Future Union Army general William Tecumseh Sherman served as a lieutenant and a battery commander in the U.S. Second Artillery in Florida. He may have stored Taylor’s and Worth’s ruthless methods in his memory for future use; however, if he did, he makes no particular mention of it in his memoirs. Other future notables serving in Florida read like a Who’s Who of Civil War generals: Winfield Scott Hancock, James Longstreet, John Reynolds, John Sedgwick, George Sykes, and Ambrose Powell Hill.

The cost to the U.S. Army had been substantial: Nearly 1,600 men, through wounds or disease (especially malaria), lost their lives during those seven years. This was the most expensive Indian war the American government ever conducted. The cost to the U.S. Treasury was more than $40 million. Some four hundred civilians and thousands of Indians died during the war.

Logistics, specifically, the transportation of supplies, by wagon and boat, had been a nearly catastrophic disaster for the Army. The reviving of a legion of artificers (to repair and maintain boats and wagons), and the establishment of Army owned steamboats would all pay great dividends during the Mexican War.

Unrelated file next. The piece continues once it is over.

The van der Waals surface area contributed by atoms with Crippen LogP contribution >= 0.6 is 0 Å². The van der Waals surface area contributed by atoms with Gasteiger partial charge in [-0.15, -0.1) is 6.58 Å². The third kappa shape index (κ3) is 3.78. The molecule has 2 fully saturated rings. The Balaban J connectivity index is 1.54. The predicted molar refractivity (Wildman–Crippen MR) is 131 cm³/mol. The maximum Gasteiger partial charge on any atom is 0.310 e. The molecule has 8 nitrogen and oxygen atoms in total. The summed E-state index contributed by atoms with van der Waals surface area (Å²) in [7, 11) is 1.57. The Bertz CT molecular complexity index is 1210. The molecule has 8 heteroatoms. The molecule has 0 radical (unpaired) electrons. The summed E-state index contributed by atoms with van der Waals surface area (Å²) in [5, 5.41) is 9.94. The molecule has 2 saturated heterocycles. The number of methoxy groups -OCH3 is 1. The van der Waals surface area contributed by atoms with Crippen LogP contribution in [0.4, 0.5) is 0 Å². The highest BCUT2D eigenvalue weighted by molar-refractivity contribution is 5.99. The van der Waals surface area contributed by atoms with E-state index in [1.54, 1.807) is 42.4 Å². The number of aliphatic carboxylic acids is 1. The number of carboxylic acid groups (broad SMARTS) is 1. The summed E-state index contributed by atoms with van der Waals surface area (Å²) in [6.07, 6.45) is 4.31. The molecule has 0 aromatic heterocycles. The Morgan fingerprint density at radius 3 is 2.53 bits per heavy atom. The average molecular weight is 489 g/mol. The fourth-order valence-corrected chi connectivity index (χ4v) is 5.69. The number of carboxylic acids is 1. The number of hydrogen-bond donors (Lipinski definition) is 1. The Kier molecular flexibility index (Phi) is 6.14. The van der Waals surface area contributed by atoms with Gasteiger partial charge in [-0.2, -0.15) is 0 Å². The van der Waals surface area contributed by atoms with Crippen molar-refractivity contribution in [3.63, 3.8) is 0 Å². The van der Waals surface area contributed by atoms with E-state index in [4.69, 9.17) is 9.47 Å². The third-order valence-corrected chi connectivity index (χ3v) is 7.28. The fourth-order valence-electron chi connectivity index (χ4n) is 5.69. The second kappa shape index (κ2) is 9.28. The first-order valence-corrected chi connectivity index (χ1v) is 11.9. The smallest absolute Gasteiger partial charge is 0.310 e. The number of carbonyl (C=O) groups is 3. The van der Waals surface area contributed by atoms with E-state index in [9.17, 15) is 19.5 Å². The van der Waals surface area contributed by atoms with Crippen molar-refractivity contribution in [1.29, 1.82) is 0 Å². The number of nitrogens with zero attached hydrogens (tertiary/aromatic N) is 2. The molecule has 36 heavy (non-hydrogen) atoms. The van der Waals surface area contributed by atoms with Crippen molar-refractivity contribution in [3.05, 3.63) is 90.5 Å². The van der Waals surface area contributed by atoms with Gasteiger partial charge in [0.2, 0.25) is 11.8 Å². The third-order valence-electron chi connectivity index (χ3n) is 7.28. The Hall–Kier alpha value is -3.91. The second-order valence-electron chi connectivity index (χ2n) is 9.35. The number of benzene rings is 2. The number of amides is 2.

Even with the official cessation of hostilities, the Seminoles won in the end, at best a Pyrrhic victory. Several hundred remained in the Everglades, resisting white encroachment on their ancestral lands. The American administration conceded a large tract of Florida by default to the Indians and concentrated its warfighting effort in the West.

Ten years after Florida’s admission to the Union in 1845, the federal government launched another effort to drive out the Seminoles, but the Third Seminole War bore no fruit. Most of the remaining Indians were paid to move west out of Florida, but even a few Seminoles remained defiant, not making peace with the government until 1934.